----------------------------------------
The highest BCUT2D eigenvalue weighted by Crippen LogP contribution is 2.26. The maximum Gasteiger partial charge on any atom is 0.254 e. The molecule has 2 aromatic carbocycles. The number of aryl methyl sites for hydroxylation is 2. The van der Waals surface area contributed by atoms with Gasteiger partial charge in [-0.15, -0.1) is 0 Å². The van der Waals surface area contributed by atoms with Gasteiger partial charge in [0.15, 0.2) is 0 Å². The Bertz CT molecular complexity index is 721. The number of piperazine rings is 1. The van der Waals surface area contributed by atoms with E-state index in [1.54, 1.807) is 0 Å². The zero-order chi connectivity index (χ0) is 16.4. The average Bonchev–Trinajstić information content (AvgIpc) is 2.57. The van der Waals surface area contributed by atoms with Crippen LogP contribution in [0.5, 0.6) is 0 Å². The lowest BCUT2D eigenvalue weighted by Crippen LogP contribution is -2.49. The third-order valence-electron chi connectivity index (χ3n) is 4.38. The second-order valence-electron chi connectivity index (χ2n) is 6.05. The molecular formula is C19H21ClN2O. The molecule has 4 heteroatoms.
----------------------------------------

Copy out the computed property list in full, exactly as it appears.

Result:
The highest BCUT2D eigenvalue weighted by Crippen LogP contribution is 2.26. The maximum Gasteiger partial charge on any atom is 0.254 e. The molecule has 2 aromatic carbocycles. The number of aryl methyl sites for hydroxylation is 2. The van der Waals surface area contributed by atoms with Gasteiger partial charge in [-0.15, -0.1) is 0 Å². The van der Waals surface area contributed by atoms with Gasteiger partial charge in [0.15, 0.2) is 0 Å². The Bertz CT molecular complexity index is 721. The number of piperazine rings is 1. The van der Waals surface area contributed by atoms with E-state index in [1.54, 1.807) is 0 Å². The zero-order chi connectivity index (χ0) is 16.4. The average Bonchev–Trinajstić information content (AvgIpc) is 2.57. The van der Waals surface area contributed by atoms with Crippen LogP contribution in [0.5, 0.6) is 0 Å². The lowest BCUT2D eigenvalue weighted by Crippen LogP contribution is -2.49. The third-order valence-electron chi connectivity index (χ3n) is 4.38. The second-order valence-electron chi connectivity index (χ2n) is 6.05. The molecular formula is C19H21ClN2O. The molecule has 4 heteroatoms.